currently in the U.S. in a bid to boost U.S. investment in Romania, an
RFE/RL correspondent reported from Washington on 25 March. Spineanu will
attend the opening of the conference "Romania--The Number One Emerging
Market in Eastern Europe" in the U.S. capital later today. Organizers
say they had to stop registration because far more investors wanted to
participate than originally envisaged, Adevarul reports on 26 March.
Meanwhile, Premier Victor Ciorbea's scheduled meeting with Portuguese
Premier Antonio Guterres had to be canceled because of "unforeseeable
circumstances," Radio Bucharest reported upon his return to Romania. --
Michael Shafir

MOLDOVAN DEPUTY PREMIER WARNS AGAINST "BULGARIZATION." If Moldova fails
to undertake necessary economic reforms over the next few months, the
country may follow Bulgaria's path, Deputy Premier Ion Gutu told a round
table on structural reforms organized by the World Bank's Moldova
office. Gutu said the government was aware that the current crisis can
be overcome only through deepening reforms and cooperation with
international organizations, Infotag reported on 25 March. World Bank
expert Hafez Ghanem said either the country can allow reforms to slow
down and find itself in a situation like that of Bulgaria's or it can
pursue the Hungarian and Polish models. He said reforms were urgent in
the energy, agriculture, and services sectors. "Today's statistics in
Moldova resemble those of Bulgaria one year ago," Ghanem said. --
Michael Shafir

FORMER MOLDOVAN PRESIDENT ON FUTURE PLANS. Mircea Snegur, addressing a
press conference in Chisinau on 25 March, said he will never run again
for presidential office and will concentrate his efforts on ensuring
that the Party of Revival and Accord wins the parliamentary elections
scheduled for 1998, Infotag reported. He also said negotiations were
under way for setting up a Democratic Convention of Moldova with forces
on the right of the political spectrum. -- Michael Shafir

LEGAL PROCEEDINGS LAUNCHED AGAINST FORMER BULGARIAN MINISTER. Vasil
Chichibaba, first agriculture minister in the former Socialist
government, and three of his deputies have been charged with economic
crime, Trud reported on 26 March. In 1995, there was a severe grain
shortage because 827,280 tons of grain were exported for 7.14 billion
leva ($196.3 at the 1995 average exchange rate of 67.2 leva to $1);
later, 198,933 tons had to be imported for 6.46 billion leva. If
Chichibaba and his deputies are found responsible for the losses caused
to the state budget, they will face up to 10 years in prison. In other
news, Interior Ministry Secretary Atanas Atanasov and National Police
Director Slavcho Bosilkov said more than 30 contract killings have taken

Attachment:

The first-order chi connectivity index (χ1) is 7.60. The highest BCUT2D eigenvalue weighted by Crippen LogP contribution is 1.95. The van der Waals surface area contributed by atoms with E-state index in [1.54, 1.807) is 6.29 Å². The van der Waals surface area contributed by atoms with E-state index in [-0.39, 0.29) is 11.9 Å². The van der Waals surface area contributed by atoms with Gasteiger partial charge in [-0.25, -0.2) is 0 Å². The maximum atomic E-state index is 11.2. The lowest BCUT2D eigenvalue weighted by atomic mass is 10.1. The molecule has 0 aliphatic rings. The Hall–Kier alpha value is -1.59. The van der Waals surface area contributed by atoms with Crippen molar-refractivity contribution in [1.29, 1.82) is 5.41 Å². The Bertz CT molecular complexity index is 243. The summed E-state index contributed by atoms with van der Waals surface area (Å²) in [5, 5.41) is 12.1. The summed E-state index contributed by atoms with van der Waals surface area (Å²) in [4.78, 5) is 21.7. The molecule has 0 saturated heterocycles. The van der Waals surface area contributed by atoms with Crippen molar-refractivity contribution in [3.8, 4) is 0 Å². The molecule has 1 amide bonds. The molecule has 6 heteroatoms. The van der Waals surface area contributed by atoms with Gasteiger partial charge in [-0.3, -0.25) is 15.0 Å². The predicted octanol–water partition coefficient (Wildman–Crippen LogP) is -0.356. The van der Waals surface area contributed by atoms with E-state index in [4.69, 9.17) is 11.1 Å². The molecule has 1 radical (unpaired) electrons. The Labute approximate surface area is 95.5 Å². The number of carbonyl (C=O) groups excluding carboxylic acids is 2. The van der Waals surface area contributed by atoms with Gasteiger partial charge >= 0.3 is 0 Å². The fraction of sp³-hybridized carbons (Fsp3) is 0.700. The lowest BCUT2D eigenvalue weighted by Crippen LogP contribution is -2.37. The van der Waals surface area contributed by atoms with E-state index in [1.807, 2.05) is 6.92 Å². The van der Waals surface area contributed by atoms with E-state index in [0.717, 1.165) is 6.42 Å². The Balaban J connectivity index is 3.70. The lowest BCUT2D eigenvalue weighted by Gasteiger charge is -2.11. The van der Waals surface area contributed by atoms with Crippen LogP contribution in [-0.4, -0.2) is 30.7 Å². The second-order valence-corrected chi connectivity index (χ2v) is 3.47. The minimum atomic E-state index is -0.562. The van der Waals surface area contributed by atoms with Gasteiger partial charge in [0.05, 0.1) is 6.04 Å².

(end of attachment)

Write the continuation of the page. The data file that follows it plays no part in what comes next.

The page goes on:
place since 1991. They said authorities know most of the perpetrators
but, under current legislation, can neither arrest nor try them. --
Stefan Krause

BULGARIA TO BUY RUSSIAN MILITARY AIRCRAFT? Deputy Defense Minister
Simeon Petkovski has said Bulgaria is negotiating with Russia about
buying 14 MiG-29SM planes and setting up a joint venture to overhaul MiG
planes, Reuters reported. Petkovski said Russia offered Bulgaria a $450
million loan to buy the planes and to set up an international service
center in Plovdiv. He said both sides agreed in principle, but the loan
will have to be approved by the Bulgarian parliament after the 19 April
parliamentary elections. Meanwhile, President Petar Stoyanov has
appointed his economic adviser Krasimir Angarski as caretaker economics
minister, Demokratsiya reported. -- Stefan Krause

[As of 12:00 CET]

Compiled by Jan Cleave

*^!*^!*^!*^!*^!*^!*^!*^!*^!*^!*^!*^!*^!*^!*^!*^!*^!*^!*^!*^!*^!*^!*^!*^!

What's in Store for the magazine Transition

We've learned much in the last two years about what sort of magazine
Transition can be and what role it should play in Central and Eastern
Europe and the former Soviet Union. Of greatest help in this process has
been the advice of readers. Among some of the desired changes are for
Transition to offer even more articles by writers in the region - lively
opinion pieces as well as fact-filled analysis and expanded departments.

Accordingly, Transition will be substantially restructured and
relaunched as a monthly with the issue dated June 1997. The last
biweekly issue will be 6 April, followed by a brief hiatus. All existing
subscriptions will be honored and extended according to the new monthly
frequency, which is priced at $65 for 12 issues. As before, we offer a
substantial discount for readers in and of the countries we cover (apply
to the contacts listed below for more information).

For engaged intellectuals, policymakers, journalists, and scholars from
the region, the new Transition will provide a rare forum for the
exchange of ideas and criticism on political, economic, and cultural
issues and events.

For more information, contact the OMRI Marketing Department at tel.
(420-2) 6114 2114, fax (420-2) 6114 3181; email: transition-DD@omri.cz

*^!*^!*^!*^!*^!*^!*^!*^!*^!*^!*^!*^!*^!*^!*^!*^!*^!*^!*^!*^!*^!*^!*^!*^!

------------------------------------------------------------------------
            Copyright (c) 1997 Open Media Research Institute, Inc.
                      All rights reserved. ISSN 1211-1570
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RUSSIAN REGIONAL REPORT